Audi Brussels’ BattMAN decides: second life or recycling?
What to do with it when an EV’s battery comes to the end of its life cycle in the car? Give it a second life as a stationary battery to store electricity, use it in a smaller size in another vehicle, or recycle it? Audi Brussels developed BattMAN ReLife, a ‘health’ and software kit that can check and decide in minutes.
Audi Brussels’ quality management department developed BattMAN (Battery Monitoring Analysis Necessity) software for the quick and reliable analysis of Audi e-tron’s high-voltage battery. After plugging in low-voltage connectors, BattMAN measures all the battery cell’s parameters and gives a red, yellow, or green light to indicate it’s dead or reusable.
It was further developed by recycling experts at VW Group’s Components division before the opening of the pilot plant for battery recycling in Salzgitter and is now in use as a diagnostics tool for several brands of the group.
After analysis, there are three options. Remanufacturing means the battery could be repaired by replacing damaged cells when it’s still in reasonable to good health.
The second option is to give it a second life using it as a backup stationary battery for fast chargers or emergency power systems (UPS), for mobile charging robots, like Volkswagen’s prototype showed last year, or other vehicles like forklift trucks.
The third option is more of a ‘reincarnation’ type, by recycling all basic materials from dead cells. In a plant like VW’s pilot project in Salzgitter, a mechanical process dismantles these cells in its components like aluminum, copper, plastics, and ‘black powder’.
Valuable ‘black powder’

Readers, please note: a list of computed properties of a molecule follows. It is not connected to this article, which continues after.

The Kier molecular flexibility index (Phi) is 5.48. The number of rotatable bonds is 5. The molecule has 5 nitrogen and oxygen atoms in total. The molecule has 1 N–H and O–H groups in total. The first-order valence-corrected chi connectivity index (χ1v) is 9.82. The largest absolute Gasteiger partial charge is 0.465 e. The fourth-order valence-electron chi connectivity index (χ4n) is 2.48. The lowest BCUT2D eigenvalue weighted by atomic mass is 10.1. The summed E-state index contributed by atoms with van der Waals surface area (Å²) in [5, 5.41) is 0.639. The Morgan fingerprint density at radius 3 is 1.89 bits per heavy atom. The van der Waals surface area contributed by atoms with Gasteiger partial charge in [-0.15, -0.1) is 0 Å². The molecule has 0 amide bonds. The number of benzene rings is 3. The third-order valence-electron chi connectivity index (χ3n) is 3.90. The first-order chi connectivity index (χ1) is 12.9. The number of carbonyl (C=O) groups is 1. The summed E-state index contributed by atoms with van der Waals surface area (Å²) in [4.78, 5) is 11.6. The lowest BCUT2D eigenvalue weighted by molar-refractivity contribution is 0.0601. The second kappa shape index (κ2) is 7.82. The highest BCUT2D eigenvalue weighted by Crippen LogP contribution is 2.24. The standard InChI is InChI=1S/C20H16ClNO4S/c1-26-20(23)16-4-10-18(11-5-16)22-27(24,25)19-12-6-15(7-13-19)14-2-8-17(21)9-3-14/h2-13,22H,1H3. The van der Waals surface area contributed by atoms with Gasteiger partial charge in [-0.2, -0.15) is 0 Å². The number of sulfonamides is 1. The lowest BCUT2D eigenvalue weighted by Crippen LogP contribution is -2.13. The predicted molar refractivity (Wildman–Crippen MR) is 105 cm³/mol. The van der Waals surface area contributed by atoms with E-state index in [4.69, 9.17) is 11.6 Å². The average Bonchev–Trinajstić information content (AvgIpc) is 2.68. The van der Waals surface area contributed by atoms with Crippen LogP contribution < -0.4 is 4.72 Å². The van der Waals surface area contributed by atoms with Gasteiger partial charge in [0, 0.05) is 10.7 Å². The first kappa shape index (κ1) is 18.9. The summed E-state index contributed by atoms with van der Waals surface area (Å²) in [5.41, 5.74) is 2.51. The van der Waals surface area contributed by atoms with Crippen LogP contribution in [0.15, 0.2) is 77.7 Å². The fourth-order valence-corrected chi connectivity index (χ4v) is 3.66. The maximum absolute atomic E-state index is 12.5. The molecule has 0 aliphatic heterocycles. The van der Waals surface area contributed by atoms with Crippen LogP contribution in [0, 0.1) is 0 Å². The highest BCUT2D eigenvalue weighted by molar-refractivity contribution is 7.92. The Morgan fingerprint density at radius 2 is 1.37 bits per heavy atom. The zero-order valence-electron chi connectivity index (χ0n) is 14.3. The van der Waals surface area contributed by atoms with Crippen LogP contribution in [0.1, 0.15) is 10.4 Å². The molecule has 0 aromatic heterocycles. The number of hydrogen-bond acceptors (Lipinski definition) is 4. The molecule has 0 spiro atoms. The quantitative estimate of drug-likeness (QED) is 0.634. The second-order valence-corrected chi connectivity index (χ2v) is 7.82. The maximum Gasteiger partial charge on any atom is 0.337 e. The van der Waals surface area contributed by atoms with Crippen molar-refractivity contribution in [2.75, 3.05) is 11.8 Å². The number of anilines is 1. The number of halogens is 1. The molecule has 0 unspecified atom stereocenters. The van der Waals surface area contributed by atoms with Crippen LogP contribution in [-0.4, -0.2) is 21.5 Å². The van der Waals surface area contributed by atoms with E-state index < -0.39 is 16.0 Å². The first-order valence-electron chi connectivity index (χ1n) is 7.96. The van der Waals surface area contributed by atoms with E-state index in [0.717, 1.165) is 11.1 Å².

This ‘black powder’, says Audi Brussels in a press release, contains the valuable battery components lithium, nickel, manganese, cobalt, and graphite, which are separated by specialized partners using hydrometallurgical means before being processed again into a cathode material.
Frank Blome, Head of Battery Cell and System at Volkswagen Group Components, says: “We know that recycled battery materials are just as effective as new ones. These recycled materials will be used to supply our cell production activities in the future.”
Brake booster failures
Meanwhile, Audi had to initiate a recall of some 2 303 e-trons, manufactured at the Brussels plant due to possible brake booster failure, also affecting the ABs and ESP. Apparently, some parts of the electromechanical brake booster could corrode because the supplier didn’t clean them properly beforehand.
Just a few weeks before, Audi had to recall 1 728 e-tron GTs because a software failure could cause a car to stop running while driving. According to Auto Motor und Sport magazine, an Audi spokesperson added that it only takes about 90 seconds to come to a complete standstill from driving at 150 km/hour on the highway.